Lindy said as work winds down on the 77 unit Wellington Square apartment complex, work crews from that project will be transferred to the Tiger Lofts.
"We are very happy with the quality of trades people we have been able to find in Cambridge and we want to keep them working," he said.
As the final details are worked out before work begins on the Tiger Lofts, Lindy said his company is on the lookout for other development opportunities in the area.
He said: "This is a new and very exciting area for us. It has a lot of potential."
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New projects take in the beauty
Here is a look at a handful of new developments taking advantage of the Grand River's ambience and beauty.
WELLINGTON SQUARE IN DOWNTOWN CAMBRIDGE
Cambridge's downtown core has undergone a rejuvenation in recent years. Part of the process includes the movement of the School of Architecture from the University of Waterloo to the banks of the Grand River across from the Old Galt Post Office (1885), now home of the Fiddler's Green Irish Pub.
At the Wellington Square development, just steps from the Cambridge Farmer's Market and about two blocks from the river, 42 of 86 units on four floors have so far been reserved.
With a modern L-shaped design boasting stone facings similar to existing local architecture, the development features two unit sizes of 545 square feet and 945 square feet, priced from $114,000 to $190,000.
It's the first of two buildings proposed, with a landscaped courtyard in between. Parking spaces are to be available to buy above ground and underground. Construction is to begin late this summer for occupancy next summer.
For more information, call (519) 621-2460, or see http://www.wellingtonsquare.ca .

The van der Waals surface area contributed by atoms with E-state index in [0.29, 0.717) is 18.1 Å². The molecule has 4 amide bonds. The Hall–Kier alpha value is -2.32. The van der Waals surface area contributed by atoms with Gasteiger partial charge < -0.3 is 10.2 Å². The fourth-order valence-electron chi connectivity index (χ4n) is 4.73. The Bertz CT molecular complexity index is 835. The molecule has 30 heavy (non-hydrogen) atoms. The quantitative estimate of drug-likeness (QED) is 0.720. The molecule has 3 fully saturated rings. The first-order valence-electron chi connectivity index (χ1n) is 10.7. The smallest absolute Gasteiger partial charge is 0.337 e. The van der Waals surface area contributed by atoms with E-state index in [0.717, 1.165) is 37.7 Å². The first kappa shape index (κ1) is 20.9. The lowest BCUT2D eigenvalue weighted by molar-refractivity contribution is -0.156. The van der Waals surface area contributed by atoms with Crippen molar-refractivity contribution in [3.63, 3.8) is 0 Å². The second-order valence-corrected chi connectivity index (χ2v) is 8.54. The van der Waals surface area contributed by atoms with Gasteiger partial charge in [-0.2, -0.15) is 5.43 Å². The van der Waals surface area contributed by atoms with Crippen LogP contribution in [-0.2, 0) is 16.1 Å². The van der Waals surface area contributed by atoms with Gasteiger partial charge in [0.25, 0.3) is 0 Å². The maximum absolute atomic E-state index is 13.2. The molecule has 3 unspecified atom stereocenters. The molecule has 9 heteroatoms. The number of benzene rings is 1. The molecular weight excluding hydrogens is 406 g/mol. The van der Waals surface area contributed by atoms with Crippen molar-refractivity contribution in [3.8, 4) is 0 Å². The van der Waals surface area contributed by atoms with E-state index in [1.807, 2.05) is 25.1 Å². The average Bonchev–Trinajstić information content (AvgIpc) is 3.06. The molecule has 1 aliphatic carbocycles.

CHICOPEE ON THE GRAND IN KITCHENER
This is where Bob and Vicky Papalambropoulos chose to live.
Reids Uptown Homes can be seen throughout the Golden Triangle but this is the only one within sight of the Grand. Only a handful of lots in this final phase remain in this subdivision close to the Chicopee Ski Hill and a few minutes from the Fairview Park Mall. They include 39-foot frontages, but also some over-sized corner and pie-shaped lots with premiums. Buyers can choose from six fully detached designs, including two-storey homes and bungalows, ranging from 1,460 square feet to 2,136 square feet. Prices go from $245,400 to $257,400. Five models are on display at the main Cambridge site on the northeast corner of Townline Road and Hwy. 401. For more information, call 519-658-5020 or 519-651-3439.
ST. ANDREWS MILL IN FERGUS
This former mill property dating to 1856 in Fergus provides an eye-catching series of historic buildings with modern condominium interiors for residents. A meadow across the river, overhanging trees and the constant sound of cascading water adds to the allure. Condominiums in the West Mill and the Main Mill include one- and two-bedroom units ranging in size from 1,040 square feet to 1,462 square feet. Prices range from $209,990 to $282,990. Some units overlook the river, others overlook the street, but all residents have access to large waterside balconies on every floor and a main floor waterside common room. Across the street are red-brick, freehold Victorian townhouses (freehold means you don't pay monthly fees for common grounds or upkeep). Two designs range from 1,494 square feet to 1,506 square feet. Both come with two bedrooms and are priced from $214,990 to $219,990. Immediate occupancy is available. For more information call 1-866-663-0330.